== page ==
These data provide evidence that causal reasoning can accurately detect the underlying cause of a biological gene expression signature and identify regulatory modules from within a larger, more complex dataset. We are also able to differentiate the immediate transcriptional events resulting from pathway activation from the subsequent downstream activity of secondary responses.

4.2 Example use case: causal drivers of cardiac hypertrophy

In this section, we use causal reasoning to compare myocardial gene expression changes associated with isoprenaline-induced (pathological) hypertrophy to those associated with exercise-induced (adaptive) hypertrophy in mice. The raw data was obtained from the public domain (Galindo et al., 2009). With the filters set at P≤0.05, pE≤0.05 and C≥3, causal reasoning analysis generates 117 and 207 significant hypotheses for the two datasets, respectively. We arrive at a set of testable hypotheses by starting with the highly significant hypotheses and building out subnetworks based on current biological knowledge.

In the isoprenaline group the highest-ranking hypothesis is response to hypoxia+, with P=2.07 · 10−13, pE=7.22 · 10−65 and C=122, whereas the highest-ranking hypothesis in the exercise group is response to hypoxia−, with P=5.3 · 10−3, pE=2.97 · 10−32 and C=140. The cascade of downstream biological events in the subnetworks generated by our approach provides evidence that hypoxia is a major event. Note that an enrichment captured by PE for response to hypoxia seems present in both cases, but a clear directional effect (response to hypoxia+) is only asserted in the isoprenaline group. In the exercise group the direction is captured as opposite (response to hypoxia-) but the confidence is lower. Biologically, this is a plausible prediction as the effects of isoprenaline are expected to be severe and pathologic with little or no compensation. The effects of exercise, however, should be weaker and adaptive in nature through physiological feedback loops. The analysis shows a biological network that captures several hallmarks of cardiac diseases and cardiomyocyte stress signaling (Aragno et al., 2008; der Heiden et al., 2010; Rona, 1985; Teekakirikul et al., 2010; Wölkart et al., 2006). The subnetwork demonstrates a cluster of increased hypoxia (C=146, or ~19% of the total). Tissue hypoxia triggers increased activity of the aldosterone/angiotensin axis evidenced by AGT+, angiotensin II+ and aldosterone+, and decreased angiotensin antagonists losartan− and captopril− (C=39). Subsequently, increased nitric oxide synthase (NOS) production leads to oxidative stress (five hypotheses, C=71). Oxidative stress together with hypoxia can result in a cell stress positive feedback loop that additionally includes an inflammatory response (10 hypotheses, C=102) and endoplasmic reticulum stress (2 hypotheses, C=29). Eventually, the self-reinforcing cell stress signals culminate in (i) DNA damage and apoptosis, and (ii) myogenic disruption and structural remodeling supported by an extensive network that includes TGFβ+ signaling, wounding+ and pulmonary fibrosis+, dystrophin− and myogenic differentiation-1 transcription factor−.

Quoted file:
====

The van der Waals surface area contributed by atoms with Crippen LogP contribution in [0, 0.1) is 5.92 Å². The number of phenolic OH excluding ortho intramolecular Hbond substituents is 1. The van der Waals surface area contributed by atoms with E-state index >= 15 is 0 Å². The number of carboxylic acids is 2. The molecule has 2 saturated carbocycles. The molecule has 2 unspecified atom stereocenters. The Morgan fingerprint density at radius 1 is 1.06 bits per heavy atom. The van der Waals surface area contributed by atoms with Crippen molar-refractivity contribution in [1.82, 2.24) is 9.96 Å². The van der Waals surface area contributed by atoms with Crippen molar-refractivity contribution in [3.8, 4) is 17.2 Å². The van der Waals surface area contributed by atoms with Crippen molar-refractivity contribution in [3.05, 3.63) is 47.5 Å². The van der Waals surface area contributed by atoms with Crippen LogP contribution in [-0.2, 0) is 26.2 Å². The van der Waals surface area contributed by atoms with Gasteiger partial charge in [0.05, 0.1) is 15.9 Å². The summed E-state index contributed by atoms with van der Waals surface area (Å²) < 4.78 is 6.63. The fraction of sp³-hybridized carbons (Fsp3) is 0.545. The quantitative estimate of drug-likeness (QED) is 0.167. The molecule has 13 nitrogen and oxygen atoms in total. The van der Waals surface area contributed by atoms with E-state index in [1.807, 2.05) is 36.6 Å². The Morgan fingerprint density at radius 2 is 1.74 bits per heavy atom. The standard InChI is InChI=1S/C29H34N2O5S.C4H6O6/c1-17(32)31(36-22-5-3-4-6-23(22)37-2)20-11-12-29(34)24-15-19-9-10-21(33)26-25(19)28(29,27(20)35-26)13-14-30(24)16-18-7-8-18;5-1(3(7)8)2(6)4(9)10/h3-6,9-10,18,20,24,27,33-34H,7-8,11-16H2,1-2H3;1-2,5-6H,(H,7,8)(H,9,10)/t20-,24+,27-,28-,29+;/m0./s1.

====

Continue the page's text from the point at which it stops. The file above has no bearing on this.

In contrast, the causal subnetwork for exercise-induced hypertrophy demonstrates a number of mechanisms that are generally the reverse of those inferred from the isoprenaline group. Hypoxia− and ischemia− hypotheses reflect the ability of the cells to compensate for increased cardiac load and enhanced oxygenation (C=163, or ~11% of the total). Endothelin− (EDN1) and angiotensin II− are inferred downstream of hypoxia (C=53). Contrary to isoprenaline's extensive pro-inflammatory subnetwork, the exercise group exhibits a strong anti-inflammatory subnetwork (10 hypotheses, C=173). The endoplasmic reticulum (ER) stress subnetwork in the exercise group contains XBP1− and POR+, while the opposite is true of the isoprenaline group. The DNA damage subnetwork shows hypotheses in the opposite direction to that of isoprenaline. However, FAS+ and mitochondrial DNA damage+ may reflect some degree of cell stress as well.

Several similarities and differences can be noted between our causal reasoning analysis and the analysis from the original study of this public dataset (Galindo et al., 2009). The overall analysis in the original study was similar in that it referred to pathways captured by causal reasoning in a higher level of detail, such as acute phase response, fibrosis, oxidative stress and cell morphology. A major difference is that causal reasoning generates hypotheses on similar pathways, but with opposite inferred directionality. Note that the inferred direction of the same upstream entity rely on disparate gene sets (Fig. 4). Also, the level of detail provided immediately suggests hypotheses for experimental follow-up.

Fig. 4.

Example demonstrating opposite predicted effect of USF1 protein abundance or activity based on dissimilar transcript changes (15% overlap). Unaided, such an inference is very difficult from the gene expression data alone. Data taken from the cardiac hypertrophy use case.

Fig. 4.

Example demonstrating opposite predicted effect of USF1 protein abundance or activity based on dissimilar transcript changes (15% overlap). Unaided, such an inference is very difficult from the gene expression data alone. Data taken from the cardiac hypertrophy use case.

5 DISCUSSION